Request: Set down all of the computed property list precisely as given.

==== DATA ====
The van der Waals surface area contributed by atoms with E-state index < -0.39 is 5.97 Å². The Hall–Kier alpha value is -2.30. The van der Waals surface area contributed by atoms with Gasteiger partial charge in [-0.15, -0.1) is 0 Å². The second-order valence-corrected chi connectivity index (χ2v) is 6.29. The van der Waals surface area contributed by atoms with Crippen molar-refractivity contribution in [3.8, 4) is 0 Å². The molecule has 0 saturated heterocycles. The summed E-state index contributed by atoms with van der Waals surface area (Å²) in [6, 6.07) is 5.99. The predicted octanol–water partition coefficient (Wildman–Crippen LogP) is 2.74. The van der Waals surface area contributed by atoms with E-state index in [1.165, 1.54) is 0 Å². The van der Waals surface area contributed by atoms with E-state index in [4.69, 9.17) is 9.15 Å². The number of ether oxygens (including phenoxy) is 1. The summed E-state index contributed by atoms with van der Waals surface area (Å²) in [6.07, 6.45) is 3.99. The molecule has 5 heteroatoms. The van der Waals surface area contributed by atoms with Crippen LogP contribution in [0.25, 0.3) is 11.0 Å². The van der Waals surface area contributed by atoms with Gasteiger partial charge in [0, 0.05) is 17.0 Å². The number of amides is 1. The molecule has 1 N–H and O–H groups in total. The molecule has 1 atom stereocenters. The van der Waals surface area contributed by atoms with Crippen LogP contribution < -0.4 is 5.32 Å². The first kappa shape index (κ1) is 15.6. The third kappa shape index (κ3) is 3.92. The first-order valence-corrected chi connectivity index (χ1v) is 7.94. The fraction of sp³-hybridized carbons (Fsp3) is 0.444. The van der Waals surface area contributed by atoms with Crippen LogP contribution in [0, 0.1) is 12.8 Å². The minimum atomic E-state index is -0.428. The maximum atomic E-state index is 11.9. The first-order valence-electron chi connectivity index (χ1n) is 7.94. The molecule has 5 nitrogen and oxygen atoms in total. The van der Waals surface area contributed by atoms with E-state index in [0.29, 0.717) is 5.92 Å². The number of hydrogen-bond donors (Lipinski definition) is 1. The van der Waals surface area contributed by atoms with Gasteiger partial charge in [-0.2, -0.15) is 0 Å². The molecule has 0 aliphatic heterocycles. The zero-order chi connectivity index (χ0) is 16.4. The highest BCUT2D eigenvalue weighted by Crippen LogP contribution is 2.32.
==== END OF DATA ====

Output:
The van der Waals surface area contributed by atoms with E-state index < -0.39 is 5.97 Å². The Hall–Kier alpha value is -2.30. The van der Waals surface area contributed by atoms with Gasteiger partial charge in [-0.15, -0.1) is 0 Å². The second-order valence-corrected chi connectivity index (χ2v) is 6.29. The van der Waals surface area contributed by atoms with Crippen molar-refractivity contribution in [3.8, 4) is 0 Å². The molecule has 0 saturated heterocycles. The summed E-state index contributed by atoms with van der Waals surface area (Å²) in [6, 6.07) is 5.99. The predicted octanol–water partition coefficient (Wildman–Crippen LogP) is 2.74. The van der Waals surface area contributed by atoms with E-state index in [1.165, 1.54) is 0 Å². The van der Waals surface area contributed by atoms with E-state index in [4.69, 9.17) is 9.15 Å². The number of ether oxygens (including phenoxy) is 1. The summed E-state index contributed by atoms with van der Waals surface area (Å²) in [6.07, 6.45) is 3.99. The molecule has 5 heteroatoms. The van der Waals surface area contributed by atoms with Crippen LogP contribution in [0.25, 0.3) is 11.0 Å². The van der Waals surface area contributed by atoms with Gasteiger partial charge in [0, 0.05) is 17.0 Å². The number of amides is 1. The molecule has 1 N–H and O–H groups in total. The molecule has 1 atom stereocenters. The van der Waals surface area contributed by atoms with Crippen LogP contribution < -0.4 is 5.32 Å². The first kappa shape index (κ1) is 15.6. The third kappa shape index (κ3) is 3.92. The first-order valence-corrected chi connectivity index (χ1v) is 7.94. The fraction of sp³-hybridized carbons (Fsp3) is 0.444. The van der Waals surface area contributed by atoms with Crippen LogP contribution in [0, 0.1) is 12.8 Å². The minimum atomic E-state index is -0.428. The maximum atomic E-state index is 11.9. The first-order valence-electron chi connectivity index (χ1n) is 7.94. The molecule has 5 nitrogen and oxygen atoms in total. The van der Waals surface area contributed by atoms with E-state index in [0.29, 0.717) is 5.92 Å². The number of hydrogen-bond donors (Lipinski definition) is 1. The van der Waals surface area contributed by atoms with Gasteiger partial charge in [-0.2, -0.15) is 0 Å². The molecule has 0 aliphatic heterocycles. The zero-order chi connectivity index (χ0) is 16.4. The highest BCUT2D eigenvalue weighted by Crippen LogP contribution is 2.32.